David Damant said...

The Victorians could never appreciate serious-light. They were amazed that the composer of that soppy sentimental self indulgence The Lost Cord could waste his talents on his operas, which have long outlasted those tedious critics.

The mask of Tragedy and the mask of Comedy are the same, it is just a matter of how you look at it

Those who follow Shakespeare on bees should remember that in his day the letter s was written as a long f

David said...

Well, there you have it - the greatest exponent of 'serious-light' before Elgar England has ever known (though of course a lot of Purcell is 'serious-light' too). And maybe it's been slightly mythologised, but Sullivan was always hankering after an Ivanhoe when his forte was the possibility of pathos in comedy. What frightful snobbery there still is on the subject.

Greetings from Bamberg, where two New Year's Eves ago, I'm told, the ineffable Dame Felicity came and entertained everyone in G&S, with accompaniment from the Symphony Orchestra.

Maybe I'm being dense, but I don't get the connection of the Shakespeare and Bees remark...

David Damant said...

Did Sullivan yearn after a Grand Opera, or did he yearn to escape the pressures he was under to write one?

Where the bee sucks, there suck I
[And note my previous remark]

David Damant said...

In the Cathedral at Bamberg is the statute of the horse and rider called the Bamberger Reiter ( from about 1200), which came into the frame in the last century when one of the sons of Bamberg, Claus Graf von Stauffenberg, attempted the assassination of Hitler. He failed and was executed, but Stauffenberg was compared with the (unknown) rider in the Cathedral, especially as he was an officer in the Bamberger Reiter Regiment ( the 17th Cavalry)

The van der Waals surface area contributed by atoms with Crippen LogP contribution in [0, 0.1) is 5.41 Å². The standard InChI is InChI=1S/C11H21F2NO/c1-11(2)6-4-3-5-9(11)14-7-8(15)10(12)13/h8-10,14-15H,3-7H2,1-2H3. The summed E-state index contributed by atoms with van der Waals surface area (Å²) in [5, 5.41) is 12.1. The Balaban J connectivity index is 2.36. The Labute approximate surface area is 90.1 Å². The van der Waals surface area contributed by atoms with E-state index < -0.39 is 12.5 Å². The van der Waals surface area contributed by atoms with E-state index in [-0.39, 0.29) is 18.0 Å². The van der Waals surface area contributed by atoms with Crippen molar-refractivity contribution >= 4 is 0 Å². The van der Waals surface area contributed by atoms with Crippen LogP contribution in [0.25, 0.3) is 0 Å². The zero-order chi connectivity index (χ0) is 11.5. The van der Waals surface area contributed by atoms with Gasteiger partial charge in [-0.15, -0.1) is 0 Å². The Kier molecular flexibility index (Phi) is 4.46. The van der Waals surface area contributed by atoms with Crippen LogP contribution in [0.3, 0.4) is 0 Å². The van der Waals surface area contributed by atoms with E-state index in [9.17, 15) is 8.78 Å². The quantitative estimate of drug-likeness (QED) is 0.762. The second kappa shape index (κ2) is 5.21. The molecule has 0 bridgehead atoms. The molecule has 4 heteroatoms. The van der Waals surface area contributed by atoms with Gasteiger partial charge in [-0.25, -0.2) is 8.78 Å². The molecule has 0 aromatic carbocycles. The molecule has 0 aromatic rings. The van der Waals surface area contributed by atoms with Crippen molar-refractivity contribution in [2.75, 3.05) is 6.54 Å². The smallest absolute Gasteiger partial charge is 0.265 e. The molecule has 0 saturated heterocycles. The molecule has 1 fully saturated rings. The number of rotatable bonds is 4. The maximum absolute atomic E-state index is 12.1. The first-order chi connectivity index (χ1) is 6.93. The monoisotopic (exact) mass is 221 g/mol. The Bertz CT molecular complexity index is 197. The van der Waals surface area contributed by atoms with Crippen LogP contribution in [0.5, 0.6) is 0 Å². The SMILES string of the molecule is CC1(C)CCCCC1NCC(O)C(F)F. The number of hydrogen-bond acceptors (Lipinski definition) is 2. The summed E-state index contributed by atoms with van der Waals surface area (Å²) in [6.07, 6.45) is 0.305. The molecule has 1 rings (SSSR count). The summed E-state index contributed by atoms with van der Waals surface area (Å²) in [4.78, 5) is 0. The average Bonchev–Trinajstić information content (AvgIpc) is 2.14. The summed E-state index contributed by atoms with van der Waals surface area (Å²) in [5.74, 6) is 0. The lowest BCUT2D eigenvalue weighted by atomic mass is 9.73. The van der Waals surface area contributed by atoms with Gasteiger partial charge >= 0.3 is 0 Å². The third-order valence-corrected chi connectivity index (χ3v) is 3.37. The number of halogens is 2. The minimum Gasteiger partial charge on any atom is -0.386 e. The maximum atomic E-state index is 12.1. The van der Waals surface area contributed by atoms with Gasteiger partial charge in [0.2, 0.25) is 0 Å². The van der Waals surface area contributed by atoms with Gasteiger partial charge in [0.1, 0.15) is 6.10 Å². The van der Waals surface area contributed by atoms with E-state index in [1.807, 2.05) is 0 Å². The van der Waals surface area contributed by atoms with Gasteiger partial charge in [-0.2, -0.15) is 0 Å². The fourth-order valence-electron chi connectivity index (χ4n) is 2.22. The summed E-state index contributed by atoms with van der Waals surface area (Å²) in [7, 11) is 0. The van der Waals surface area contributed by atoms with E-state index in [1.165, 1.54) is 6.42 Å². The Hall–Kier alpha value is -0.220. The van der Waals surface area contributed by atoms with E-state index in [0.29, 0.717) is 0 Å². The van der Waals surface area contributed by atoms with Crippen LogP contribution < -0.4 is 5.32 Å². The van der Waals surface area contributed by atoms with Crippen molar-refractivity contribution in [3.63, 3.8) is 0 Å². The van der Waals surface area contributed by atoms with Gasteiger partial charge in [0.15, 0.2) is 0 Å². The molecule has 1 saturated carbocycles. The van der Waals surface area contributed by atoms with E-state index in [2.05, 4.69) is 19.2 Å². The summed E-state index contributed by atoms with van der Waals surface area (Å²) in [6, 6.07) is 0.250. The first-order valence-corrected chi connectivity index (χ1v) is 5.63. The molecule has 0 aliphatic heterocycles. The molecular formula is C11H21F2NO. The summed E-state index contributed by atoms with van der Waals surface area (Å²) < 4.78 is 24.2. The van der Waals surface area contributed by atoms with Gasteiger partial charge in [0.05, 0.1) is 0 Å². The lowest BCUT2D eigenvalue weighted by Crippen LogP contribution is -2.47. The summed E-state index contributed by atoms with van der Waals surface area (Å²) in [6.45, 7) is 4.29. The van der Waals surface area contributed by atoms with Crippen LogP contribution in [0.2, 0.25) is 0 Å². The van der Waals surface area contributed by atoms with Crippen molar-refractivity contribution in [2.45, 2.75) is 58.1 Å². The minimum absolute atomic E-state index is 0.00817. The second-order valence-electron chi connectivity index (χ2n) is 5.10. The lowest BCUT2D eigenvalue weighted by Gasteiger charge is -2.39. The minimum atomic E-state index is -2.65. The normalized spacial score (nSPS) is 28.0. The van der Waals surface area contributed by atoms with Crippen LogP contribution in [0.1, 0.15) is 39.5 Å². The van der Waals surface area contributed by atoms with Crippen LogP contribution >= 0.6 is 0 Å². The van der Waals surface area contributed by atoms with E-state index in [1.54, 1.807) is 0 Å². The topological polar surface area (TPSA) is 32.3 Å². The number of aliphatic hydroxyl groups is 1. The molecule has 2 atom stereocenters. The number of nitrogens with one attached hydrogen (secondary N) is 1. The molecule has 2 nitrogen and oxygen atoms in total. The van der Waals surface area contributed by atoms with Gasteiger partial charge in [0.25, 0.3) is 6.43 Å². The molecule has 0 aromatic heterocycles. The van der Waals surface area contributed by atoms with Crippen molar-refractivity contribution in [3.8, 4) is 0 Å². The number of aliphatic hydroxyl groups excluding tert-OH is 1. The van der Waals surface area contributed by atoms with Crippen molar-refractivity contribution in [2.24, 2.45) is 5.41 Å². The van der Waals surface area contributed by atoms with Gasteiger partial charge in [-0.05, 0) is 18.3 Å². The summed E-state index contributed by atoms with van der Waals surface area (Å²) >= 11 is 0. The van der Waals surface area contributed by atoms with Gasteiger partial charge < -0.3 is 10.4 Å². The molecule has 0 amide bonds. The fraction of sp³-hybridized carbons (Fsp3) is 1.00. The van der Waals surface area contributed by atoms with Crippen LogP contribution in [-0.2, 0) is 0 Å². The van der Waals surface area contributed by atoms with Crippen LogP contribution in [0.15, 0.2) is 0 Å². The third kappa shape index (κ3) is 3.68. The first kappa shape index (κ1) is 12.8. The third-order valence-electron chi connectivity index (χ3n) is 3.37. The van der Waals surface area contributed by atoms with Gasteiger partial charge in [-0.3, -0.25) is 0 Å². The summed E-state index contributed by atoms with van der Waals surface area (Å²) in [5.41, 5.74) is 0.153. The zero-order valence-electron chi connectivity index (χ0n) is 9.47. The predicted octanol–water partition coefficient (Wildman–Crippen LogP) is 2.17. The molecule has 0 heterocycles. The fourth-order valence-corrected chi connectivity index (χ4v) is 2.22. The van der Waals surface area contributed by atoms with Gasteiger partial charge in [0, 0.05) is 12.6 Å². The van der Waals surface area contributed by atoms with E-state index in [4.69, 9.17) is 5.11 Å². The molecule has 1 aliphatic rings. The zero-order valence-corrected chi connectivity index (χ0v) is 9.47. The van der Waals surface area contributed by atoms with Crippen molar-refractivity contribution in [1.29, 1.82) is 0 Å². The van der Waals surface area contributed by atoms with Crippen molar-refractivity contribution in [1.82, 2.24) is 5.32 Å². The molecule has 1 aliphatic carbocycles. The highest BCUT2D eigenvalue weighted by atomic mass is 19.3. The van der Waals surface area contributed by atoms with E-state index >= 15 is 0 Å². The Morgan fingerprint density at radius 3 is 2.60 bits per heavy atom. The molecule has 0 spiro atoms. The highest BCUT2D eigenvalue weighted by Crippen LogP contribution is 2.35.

David said...

Yes, he did - and of course he wrote it, and it wasn't a huge success (there's quite a good recording of Ivanhoe on Chandos). He also wrote a symphony, but he was much younger then. And some delicious incidental music to the play with 'Where the bee sucks'. And now I get it, thank you very much.

Tomorrow morning I shall see said Rider. Nice, as Simon Winder puts it, that his identity, and hence his self-importance, is lost in the mists of time.

A less acceptable piece of mythology is that when the bombing raid turned away from Bamberg thanks to fog, and spared the legacy which even Italians think it worth travelling to see, some pious fools of locals described the fog as their saintly Kunigunda spreading her mantle. Pah - so the citizens of the next town, less Catholic, deserved to get it instead. There's religious self-regard for you.

wanderer said...

Several readings later, and I'm tempted to dabble in thoughts about musical snobbery, then reread the Thomas Mann quote again, and all is said.

Yet to find time to watch all the clips, I couldn't resist the naff dancing one, and note that naff is being kind. The (Sir Edward Downes) Sinfonia Drammatica of which I'm completely ignorant interests me most, and shall pursue; thanks.

I'm busting to hear about Bamberg, where I've have the short luxury of a day visit (ex BT by car) and where the expat Mr Nott is music director of the orchestra I believe.

David said...